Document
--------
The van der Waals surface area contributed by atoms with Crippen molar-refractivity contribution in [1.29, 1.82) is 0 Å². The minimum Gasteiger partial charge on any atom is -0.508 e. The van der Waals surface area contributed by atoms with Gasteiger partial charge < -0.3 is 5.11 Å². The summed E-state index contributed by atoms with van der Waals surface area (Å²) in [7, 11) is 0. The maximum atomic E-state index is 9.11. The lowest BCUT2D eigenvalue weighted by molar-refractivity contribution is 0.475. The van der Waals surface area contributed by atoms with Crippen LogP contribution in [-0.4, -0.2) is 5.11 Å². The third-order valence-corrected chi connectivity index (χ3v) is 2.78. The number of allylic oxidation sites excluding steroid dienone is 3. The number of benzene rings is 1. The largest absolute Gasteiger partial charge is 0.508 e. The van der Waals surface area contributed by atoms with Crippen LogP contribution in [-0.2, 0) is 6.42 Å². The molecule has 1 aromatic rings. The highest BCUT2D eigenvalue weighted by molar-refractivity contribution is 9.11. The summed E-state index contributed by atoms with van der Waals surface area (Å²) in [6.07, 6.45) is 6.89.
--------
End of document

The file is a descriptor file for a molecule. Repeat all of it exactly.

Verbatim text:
The van der Waals surface area contributed by atoms with Crippen molar-refractivity contribution in [1.29, 1.82) is 0 Å². The minimum Gasteiger partial charge on any atom is -0.508 e. The van der Waals surface area contributed by atoms with Gasteiger partial charge < -0.3 is 5.11 Å². The summed E-state index contributed by atoms with van der Waals surface area (Å²) in [7, 11) is 0. The maximum atomic E-state index is 9.11. The lowest BCUT2D eigenvalue weighted by molar-refractivity contribution is 0.475. The van der Waals surface area contributed by atoms with Crippen LogP contribution in [-0.4, -0.2) is 5.11 Å². The third-order valence-corrected chi connectivity index (χ3v) is 2.78. The number of allylic oxidation sites excluding steroid dienone is 3. The number of benzene rings is 1. The largest absolute Gasteiger partial charge is 0.508 e. The van der Waals surface area contributed by atoms with Crippen LogP contribution in [-0.2, 0) is 6.42 Å². The molecule has 1 aromatic rings. The highest BCUT2D eigenvalue weighted by molar-refractivity contribution is 9.11. The summed E-state index contributed by atoms with van der Waals surface area (Å²) in [6.07, 6.45) is 6.89.